contributor.author: Gwendolyn Morgan

title.none: Hutton, Witches, Druids and King Arthur (Gwendolyn Morgan)

identifier.other: baj9928.0405.006 04.05.06

identifier.issn: 1096-746X

description.statementofresponsibility: Gwendolyn Morgan, Montana State University, morgan@english.montana.edu

publisher.none: .

date.issued: 2004

identifier.citation: Hutton, Ronald. Witches, Druids and King Arthur. London: Hambledon and London, 2003. Pp. xviii, 365. $30.00 1-85285-397-2. ISBN: .

type.none: Review

relation.ispartof: The Medieval Review

The Medieval Review 04.05.06

Hutton, Ronald. Witches, Druids and King Arthur. London: Hambledon and London, 2003. Pp. xviii, 365. $30.00 1-85285-397-2. ISBN: .

Reviewed by:

Gwendolyn Morgan
Montana State University
morgan@english.montana.edu

Witches, Druids and King Arthur is as much about how history and myth are created and recreated, interpreted and reinterpreted over time as about the title subjects. Taking three archetypal British icons as foci, Ronald Hutton examines what he terms "the interplay between fact and fiction in the making and analysis of history" (xi), to determine the forces which shape for any particular era. It is, in many ways, a history of the history of our perceptions regarding witches, druids, and King Arthur, not as cumulated facts but rather as widely differing expressions of successive eras' needs and ideologies in the political, cultural, and academic arenas. The picture emerging from Hutton's exploration is at once compelling and disconcerting, forcing us to recognize the weaknesses not only of our own complacent conclusions but of the very tools and strategies by which we reach them.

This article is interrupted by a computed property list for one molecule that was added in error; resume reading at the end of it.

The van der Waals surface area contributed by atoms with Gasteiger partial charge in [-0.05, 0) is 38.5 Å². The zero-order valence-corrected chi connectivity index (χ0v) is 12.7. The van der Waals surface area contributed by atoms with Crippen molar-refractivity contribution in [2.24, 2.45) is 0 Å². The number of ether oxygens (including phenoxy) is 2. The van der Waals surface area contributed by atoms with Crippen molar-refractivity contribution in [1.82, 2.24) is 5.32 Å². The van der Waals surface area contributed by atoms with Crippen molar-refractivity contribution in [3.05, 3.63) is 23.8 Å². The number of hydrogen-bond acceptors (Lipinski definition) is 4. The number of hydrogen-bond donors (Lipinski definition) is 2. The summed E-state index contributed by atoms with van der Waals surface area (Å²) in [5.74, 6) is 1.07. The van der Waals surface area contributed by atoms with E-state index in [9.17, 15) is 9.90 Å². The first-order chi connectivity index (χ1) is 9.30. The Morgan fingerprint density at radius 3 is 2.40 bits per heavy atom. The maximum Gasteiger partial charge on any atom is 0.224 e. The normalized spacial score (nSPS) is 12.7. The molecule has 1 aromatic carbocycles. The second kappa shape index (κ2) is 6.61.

Hutton begins by debunking the reliability of standard historical sources. Fully trained academics may simply not see obvious archeological evidence if it does not conform to preconceived expectations, or alter it so that it does (the Trois-Freres Stone Age cave paintings); use imaginative literature in 'reconstructing the actual natures of past societies,' rather than accept it as a cultural entertainment product; trust oral tradition when twentieth-century studies indicate its short-lived reliability and that "the amnesia of popular tradition [begins] to set in within 20 years of the events". (20) Similarly, in a later chapter, the book questions the efficacy of anthropologists "going native," as in a recent study of modern wicca, for how can one at once fully accept the 'native' belief system only to reject it once one has again 'surfaced'? Common sense would dictate that either objectivity or understanding of the subjects, or both, must suffer. The book also places need fulfillment as central to the recovery or even conscious fabrication of 'ancient' traditions, as in the nineteenth-century invention of tartans and kilts for the Scots. Indeed, King Arthur's history is a case in point. Beginning with the twelfth-century Glastonbury hoaxes (stimulated by the Abbey's financial exigency and desire for political influence), Arthur's depiction and function change as he becomes the Tudor claim to the throne, a national hero for the eighteenth-century Antiquarians, and a primitivist-feudal ideal to nineteenth-century Romantics. The full blossoming of Arthurian historical research in the archeological and literary explorations of mid-twentieth century scholars, spearheaded by Alcock and Ashe, operates in the intersection of these earlier impulses with modern science and New Age spiritualism. His rejection in recent decades as a purely mythical figure seems, even to Hutton, inexplicable. Similarly, the waves of Glastonbury's reputation have swelled and receded, at first dependent upon Arthur's importance but in the twentieth century enjoying self-sufficiency and expansion with the growing interest in prehistory, particularly in Druids and Goddess Worship. As with Arthur, the new 'ancient' traditions associated with Glastonbury are impossible to prove, but equally impossible to disprove. Nonetheless, says Hutton, "[w]hatever their status as scholarship," they remain important as "part of an impulse to re-enchant the landscape which was one of the themes of twentieth-century British culture."